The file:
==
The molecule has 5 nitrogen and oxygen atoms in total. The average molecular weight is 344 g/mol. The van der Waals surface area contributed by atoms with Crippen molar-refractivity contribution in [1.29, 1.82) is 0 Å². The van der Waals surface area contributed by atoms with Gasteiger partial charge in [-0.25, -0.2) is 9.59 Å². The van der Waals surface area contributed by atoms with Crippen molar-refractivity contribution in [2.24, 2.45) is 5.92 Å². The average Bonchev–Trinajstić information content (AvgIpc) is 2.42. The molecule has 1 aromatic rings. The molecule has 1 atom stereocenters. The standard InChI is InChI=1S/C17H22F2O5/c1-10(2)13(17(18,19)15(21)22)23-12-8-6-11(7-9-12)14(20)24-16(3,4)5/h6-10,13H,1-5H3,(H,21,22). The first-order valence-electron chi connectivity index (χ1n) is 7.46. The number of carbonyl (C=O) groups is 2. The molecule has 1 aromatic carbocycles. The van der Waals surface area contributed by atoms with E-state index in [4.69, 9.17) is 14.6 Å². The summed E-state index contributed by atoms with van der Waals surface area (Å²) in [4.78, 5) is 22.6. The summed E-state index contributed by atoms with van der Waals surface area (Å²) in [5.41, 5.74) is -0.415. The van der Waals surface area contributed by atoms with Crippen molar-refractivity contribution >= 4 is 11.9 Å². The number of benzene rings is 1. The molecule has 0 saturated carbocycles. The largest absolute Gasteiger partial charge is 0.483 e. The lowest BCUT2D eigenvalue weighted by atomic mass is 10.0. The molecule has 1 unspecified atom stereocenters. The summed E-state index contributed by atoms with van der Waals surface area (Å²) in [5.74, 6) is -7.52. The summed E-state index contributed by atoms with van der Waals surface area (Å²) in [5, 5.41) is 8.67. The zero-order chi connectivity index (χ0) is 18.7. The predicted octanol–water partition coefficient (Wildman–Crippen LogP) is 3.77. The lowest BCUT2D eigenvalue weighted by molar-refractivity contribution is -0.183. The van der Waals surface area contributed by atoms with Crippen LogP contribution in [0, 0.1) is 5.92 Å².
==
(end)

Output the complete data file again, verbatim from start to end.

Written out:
The molecule has 5 nitrogen and oxygen atoms in total. The average molecular weight is 344 g/mol. The van der Waals surface area contributed by atoms with Crippen molar-refractivity contribution in [1.29, 1.82) is 0 Å². The van der Waals surface area contributed by atoms with Gasteiger partial charge in [-0.25, -0.2) is 9.59 Å². The van der Waals surface area contributed by atoms with Crippen molar-refractivity contribution in [2.24, 2.45) is 5.92 Å². The average Bonchev–Trinajstić information content (AvgIpc) is 2.42. The molecule has 1 aromatic rings. The molecule has 1 atom stereocenters. The standard InChI is InChI=1S/C17H22F2O5/c1-10(2)13(17(18,19)15(21)22)23-12-8-6-11(7-9-12)14(20)24-16(3,4)5/h6-10,13H,1-5H3,(H,21,22). The first-order valence-electron chi connectivity index (χ1n) is 7.46. The number of carbonyl (C=O) groups is 2. The molecule has 1 aromatic carbocycles. The van der Waals surface area contributed by atoms with E-state index in [4.69, 9.17) is 14.6 Å². The summed E-state index contributed by atoms with van der Waals surface area (Å²) in [4.78, 5) is 22.6. The summed E-state index contributed by atoms with van der Waals surface area (Å²) in [5.41, 5.74) is -0.415. The van der Waals surface area contributed by atoms with Crippen molar-refractivity contribution >= 4 is 11.9 Å². The number of benzene rings is 1. The molecule has 0 saturated carbocycles. The largest absolute Gasteiger partial charge is 0.483 e. The lowest BCUT2D eigenvalue weighted by atomic mass is 10.0. The molecule has 1 unspecified atom stereocenters. The summed E-state index contributed by atoms with van der Waals surface area (Å²) in [5.74, 6) is -7.52. The summed E-state index contributed by atoms with van der Waals surface area (Å²) in [5, 5.41) is 8.67. The zero-order chi connectivity index (χ0) is 18.7. The predicted octanol–water partition coefficient (Wildman–Crippen LogP) is 3.77. The lowest BCUT2D eigenvalue weighted by molar-refractivity contribution is -0.183. The van der Waals surface area contributed by atoms with Crippen LogP contribution in [0, 0.1) is 5.92 Å².